Our tour of the Las Vegas Convention Center complex during the week of the 2015 SEMA Show picks up where we left off yesterday, traveling far and wide throughout one of the largest exhibition facilities on the planet to dig up all the sweet J fare. We promised we’d dive much deeper into the display areas out front, and we have, finding a grip of cool stuff. Ford bogarts a big chunk of the parking lots for its drifting and off-road truck demos, but mixed in with the lifted bro-mobiles and American iron are some immaculate project vehicles – this year mostly FR-S (86 for JDM heads) and R35 GT-R.
The South Hall is informally known as the “wheel and tire hall” and is the only auditorium on the grounds with two levels, but the wheel and tire peeps are concentrated mostly on the bottom floor (the top floor is mostly for truck stuff). The South Hall is also infamously known as the show space with the greatest concentration of booth models, although we left that gallery for the boys at Super Street.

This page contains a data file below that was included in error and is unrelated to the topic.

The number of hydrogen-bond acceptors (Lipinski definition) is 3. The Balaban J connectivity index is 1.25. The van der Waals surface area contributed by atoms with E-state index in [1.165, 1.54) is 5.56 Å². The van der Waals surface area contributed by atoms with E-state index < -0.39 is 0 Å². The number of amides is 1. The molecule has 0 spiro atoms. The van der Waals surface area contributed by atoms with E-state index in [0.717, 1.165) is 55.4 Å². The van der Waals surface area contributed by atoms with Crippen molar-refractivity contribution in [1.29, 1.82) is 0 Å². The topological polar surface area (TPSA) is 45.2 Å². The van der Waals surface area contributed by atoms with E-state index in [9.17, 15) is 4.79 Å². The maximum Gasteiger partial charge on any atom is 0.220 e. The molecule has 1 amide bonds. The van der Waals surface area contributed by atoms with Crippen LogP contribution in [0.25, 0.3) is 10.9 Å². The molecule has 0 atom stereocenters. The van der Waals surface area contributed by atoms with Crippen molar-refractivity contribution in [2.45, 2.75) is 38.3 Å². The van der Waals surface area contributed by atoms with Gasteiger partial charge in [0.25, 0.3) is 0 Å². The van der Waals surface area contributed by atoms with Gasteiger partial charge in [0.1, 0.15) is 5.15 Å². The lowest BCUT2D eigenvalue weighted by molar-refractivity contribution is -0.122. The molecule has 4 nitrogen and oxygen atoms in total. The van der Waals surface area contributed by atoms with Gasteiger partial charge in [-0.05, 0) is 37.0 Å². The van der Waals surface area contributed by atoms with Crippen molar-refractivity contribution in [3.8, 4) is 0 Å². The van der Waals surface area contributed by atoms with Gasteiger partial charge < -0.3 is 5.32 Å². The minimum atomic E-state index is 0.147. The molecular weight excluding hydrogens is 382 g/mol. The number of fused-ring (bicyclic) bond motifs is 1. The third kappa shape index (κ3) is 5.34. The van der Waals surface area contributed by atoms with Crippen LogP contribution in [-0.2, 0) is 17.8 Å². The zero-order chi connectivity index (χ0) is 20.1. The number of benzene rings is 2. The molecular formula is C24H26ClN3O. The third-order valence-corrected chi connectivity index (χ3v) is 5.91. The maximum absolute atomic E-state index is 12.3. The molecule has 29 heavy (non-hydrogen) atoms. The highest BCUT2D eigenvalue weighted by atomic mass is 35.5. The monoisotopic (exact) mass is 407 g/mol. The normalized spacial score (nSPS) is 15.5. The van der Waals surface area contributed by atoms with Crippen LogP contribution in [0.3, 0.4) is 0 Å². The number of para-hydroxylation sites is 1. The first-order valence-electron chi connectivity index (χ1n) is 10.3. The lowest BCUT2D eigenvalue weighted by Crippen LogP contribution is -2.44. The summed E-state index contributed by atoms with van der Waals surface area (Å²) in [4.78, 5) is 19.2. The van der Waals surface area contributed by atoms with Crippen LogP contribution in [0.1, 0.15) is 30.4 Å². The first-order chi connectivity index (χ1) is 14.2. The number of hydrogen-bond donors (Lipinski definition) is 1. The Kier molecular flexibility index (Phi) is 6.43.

This time around there was a temporary tented show area south of the South Hall for first-time exhibitors, which also housed a number of Japanese makes.
Finally, you’d miss out on some of the most remarkably executed show builds if you didn’t take the time to hit up Toyo’s Treadpass, which was along the path that connected the South and Central Halls. In it, we found a Rocket Bunny NSX, another Boss S14, and Toyo’s Datsun Sunny Ute, which we’re just head-over-heels in love with.
That’s pretty much it as far as places to find Japanese cars at the 2015 SEMA Show. Their numbers didn’t match up to domestic brands represented at the event, by a long shot, but know where to go and SEMA becomes more than palatable. And if you couldn’t go this year, our galleries hopefully give you a good taste of what you missed.